In the Before Midnight dinner scene—the first scene of all three films in which the two are outside their set-apart world—we meet the young, full-of-life-and-lust couple that’s the obvious foil for today’s Jesse and Celine, who are now strapped with their pedestrian concerns of career and child rearing. The young beach-kissed couple talk about their long-distance romance between France and Greece. How do they do it? the adults at the table want to know. Skype, of course—they even fall asleep with a laptop positioned next to them on the bed. Distance has become nearly obsolete. Not only can we locate each other, this scene suggests, but we can nearly hold each other close through a screen. Pas de probleme! (Though Jesse’s struggle to stay connected to his son in the U.S. suggests a limit to this kind of simulated closeness.)
Jesse and Celine reluctantly saunter off from dinner to a romantic night at a Peloponnese hotel—a gift from friends—and we’re back to familiar territory: just the two of them, walking together through a landscape riddled with history. They marvel at the calm of being alone; they haven’t been together, just them, for years.
Life hardens, as it does, and the second half of the movie is one long argument, as if in the slowed-down time all their grievances have finally caught up to them. They shout and come together again, then shout some more, and we feel like we might be watching something unravel for good. When Jesse begins taking off Celine’s clothes, they are interrupted by her phone. Later, Jesse clicks it off, trying to rid them of the interruptions, trying to take them out of time again. But she turns it back on. We all know that timelessness doesn’t work anymore, she seems to be saying, and I found myself forlornly agreeing with her as I watched on. She storms out of the room and doesn’t come back.
But Jesse makes a final overture, dopey and lovely; he pretends to be a time traveller, reading her a letter from her future self. These will be the best years of her life, he tells her; none of these things she now worries over will matter at all from the other side. But Celine is not amused.
It seems like the whole Before franchise might be done for when, after a few moments, she says, “So, this time machine of yours? How does it work?” And they’re back again, maybe just for tonight, maybe forever. We won’t know unless they make another film (though we’ll all make guesses that say something about who and where we are in life—and how many things we’ve given up on).
“This must have been a hell of a night we’re about to have,” says Celine, closing the film as the camera pans out over the couple and the sea. No more ignoring time, no more racing time: time is here and it is gone and it is coming.
Making it through this moment with awareness is my greatest challenge—and all any of us can really hope for. But then there’s memory, that wicked time machine. Lust for the future, grasping for the past. The time-wrecked faces in Before Midnight, and among so many people I know, is what I’m worried I have to look forward to. This is what made me pull the cord, jolting upward and riding the winds to Thailand because, well, I’m still at a stage in my life when I can just up and leave—so shouldn’t I? But Bangkok is a city of perpetual animation, the wild flicker of lights and traffic and street hawkers and elevated walkways. And for the first time in a very long time, I feel frozen still. Maybe the reason I feel so crippled by Bangkok is because of what it reflects back to me: this wild speed to which I’ve become native, this perpetually unsated state of rush and hunger.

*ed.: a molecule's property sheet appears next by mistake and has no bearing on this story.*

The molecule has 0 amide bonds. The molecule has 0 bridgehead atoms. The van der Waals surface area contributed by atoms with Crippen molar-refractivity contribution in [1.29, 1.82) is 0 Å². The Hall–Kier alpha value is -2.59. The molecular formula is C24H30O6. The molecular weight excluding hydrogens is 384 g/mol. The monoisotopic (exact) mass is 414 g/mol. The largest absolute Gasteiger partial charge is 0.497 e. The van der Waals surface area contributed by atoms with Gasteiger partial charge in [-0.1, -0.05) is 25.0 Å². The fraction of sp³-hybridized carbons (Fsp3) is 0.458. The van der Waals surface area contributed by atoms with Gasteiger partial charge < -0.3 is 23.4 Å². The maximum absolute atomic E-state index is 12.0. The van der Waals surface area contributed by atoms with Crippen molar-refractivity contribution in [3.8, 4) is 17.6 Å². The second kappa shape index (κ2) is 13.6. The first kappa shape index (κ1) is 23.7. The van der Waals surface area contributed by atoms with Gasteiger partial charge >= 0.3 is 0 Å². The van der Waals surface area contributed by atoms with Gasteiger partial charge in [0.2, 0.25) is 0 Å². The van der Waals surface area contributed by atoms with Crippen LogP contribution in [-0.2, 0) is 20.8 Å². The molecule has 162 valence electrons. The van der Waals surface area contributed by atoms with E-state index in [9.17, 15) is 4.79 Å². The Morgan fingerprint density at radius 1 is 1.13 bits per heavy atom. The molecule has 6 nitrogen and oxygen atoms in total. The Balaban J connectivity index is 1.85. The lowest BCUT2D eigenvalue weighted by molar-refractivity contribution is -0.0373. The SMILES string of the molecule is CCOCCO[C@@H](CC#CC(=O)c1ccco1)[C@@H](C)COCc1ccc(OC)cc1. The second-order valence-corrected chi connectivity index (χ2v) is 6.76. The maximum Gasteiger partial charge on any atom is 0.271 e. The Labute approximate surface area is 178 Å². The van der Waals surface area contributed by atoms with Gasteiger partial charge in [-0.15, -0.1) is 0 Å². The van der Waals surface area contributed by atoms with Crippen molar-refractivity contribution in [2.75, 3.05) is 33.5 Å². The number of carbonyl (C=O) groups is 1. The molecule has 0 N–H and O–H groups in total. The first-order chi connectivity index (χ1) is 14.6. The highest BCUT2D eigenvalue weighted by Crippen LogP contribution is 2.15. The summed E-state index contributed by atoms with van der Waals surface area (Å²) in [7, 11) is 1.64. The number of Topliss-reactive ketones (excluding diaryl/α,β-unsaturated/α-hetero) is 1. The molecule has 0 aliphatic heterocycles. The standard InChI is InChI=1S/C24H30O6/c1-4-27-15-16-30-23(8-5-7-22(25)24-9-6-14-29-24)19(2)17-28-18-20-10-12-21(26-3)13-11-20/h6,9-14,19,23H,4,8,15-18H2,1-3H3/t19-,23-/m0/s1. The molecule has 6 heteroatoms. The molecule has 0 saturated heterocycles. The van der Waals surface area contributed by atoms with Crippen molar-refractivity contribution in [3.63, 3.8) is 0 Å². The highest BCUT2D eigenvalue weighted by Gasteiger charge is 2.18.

“You can always come home,” Ben says.
But what good would that do? Maybe better to board a time machine. Surely there’s got to be one in Bangkok, the city where everything’s for sale. I think about time machines as I click through Facebook—hundreds of friends from the past, people alongside whom I fancy-footed the world, ex-boyfriends, ex-classmates, ex-love interests (even Lenny!). Ben went to dinner with a group of people I don’t know, I notice, and wonder.
These days, between the Internet and the guy down the street peddling pirated movies, you can watch whatever you want, whenever you want. So I set up a Before marathon for myself, watching eighteen years of stiffening hearts and minds unfold onscreen, remembering those eighteen years of my own life, at some point during which time became my adversary—and I do all this in the course of the six real-time hours it takes to watch all three of the films. If in Before Sunrise they (and we with them) were pretending time didn’t exist, and in Before Sunset they were racing time, in Before Midnight Jesse and Celine are observing time like weary spectators. “Still there. Still there. Still there. Still there. Gone,” says Celine as the shimmering sun drops behind the horizon. Both of their faces fall slack for an extended, heartbreaking moment.
When my Before marathon is over I watch the actual, real-life sun set, fuzzy through the Bangkok smog, and think again of chucking my computer off the edge. I know what’s in store, but I’ll do my best, anyway. What if we could just hover for a spell above the international date line, that zero time zone? “But let not time deceive you, you cannot conquer time.” One day I’ll look back on this period in Bangkok with wistfulness, I’m sure. I’ll think of the hours I spent feeling sorry for myself on this balcony, unable to remember—or no longer caring about—whatever it was I was yearning for.
And that time machine? We’re already on it, fully strapped in.